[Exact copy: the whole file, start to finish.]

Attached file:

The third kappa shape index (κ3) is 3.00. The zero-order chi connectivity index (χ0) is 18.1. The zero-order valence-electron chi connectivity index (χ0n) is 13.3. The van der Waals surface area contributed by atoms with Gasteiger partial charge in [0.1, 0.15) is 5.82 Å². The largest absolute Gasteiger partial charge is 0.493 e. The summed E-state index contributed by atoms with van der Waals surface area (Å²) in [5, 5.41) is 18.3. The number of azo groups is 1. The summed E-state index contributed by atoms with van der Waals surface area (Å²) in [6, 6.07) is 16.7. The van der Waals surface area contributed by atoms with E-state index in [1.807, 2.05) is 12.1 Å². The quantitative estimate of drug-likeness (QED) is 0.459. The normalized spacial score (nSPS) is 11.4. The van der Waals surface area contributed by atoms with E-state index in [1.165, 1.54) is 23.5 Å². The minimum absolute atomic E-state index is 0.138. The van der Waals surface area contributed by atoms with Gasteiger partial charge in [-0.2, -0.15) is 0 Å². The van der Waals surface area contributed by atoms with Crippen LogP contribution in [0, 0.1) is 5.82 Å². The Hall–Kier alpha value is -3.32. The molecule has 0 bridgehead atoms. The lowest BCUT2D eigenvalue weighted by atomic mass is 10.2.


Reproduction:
The third kappa shape index (κ3) is 3.00. The zero-order chi connectivity index (χ0) is 18.1. The zero-order valence-electron chi connectivity index (χ0n) is 13.3. The van der Waals surface area contributed by atoms with Gasteiger partial charge in [0.1, 0.15) is 5.82 Å². The largest absolute Gasteiger partial charge is 0.493 e. The summed E-state index contributed by atoms with van der Waals surface area (Å²) in [5, 5.41) is 18.3. The number of azo groups is 1. The summed E-state index contributed by atoms with van der Waals surface area (Å²) in [6, 6.07) is 16.7. The van der Waals surface area contributed by atoms with E-state index in [1.807, 2.05) is 12.1 Å². The quantitative estimate of drug-likeness (QED) is 0.459. The normalized spacial score (nSPS) is 11.4. The van der Waals surface area contributed by atoms with E-state index in [1.165, 1.54) is 23.5 Å². The minimum absolute atomic E-state index is 0.138. The van der Waals surface area contributed by atoms with Gasteiger partial charge in [-0.2, -0.15) is 0 Å². The van der Waals surface area contributed by atoms with Crippen LogP contribution in [0, 0.1) is 5.82 Å². The Hall–Kier alpha value is -3.32. The molecule has 0 bridgehead atoms. The lowest BCUT2D eigenvalue weighted by atomic mass is 10.2.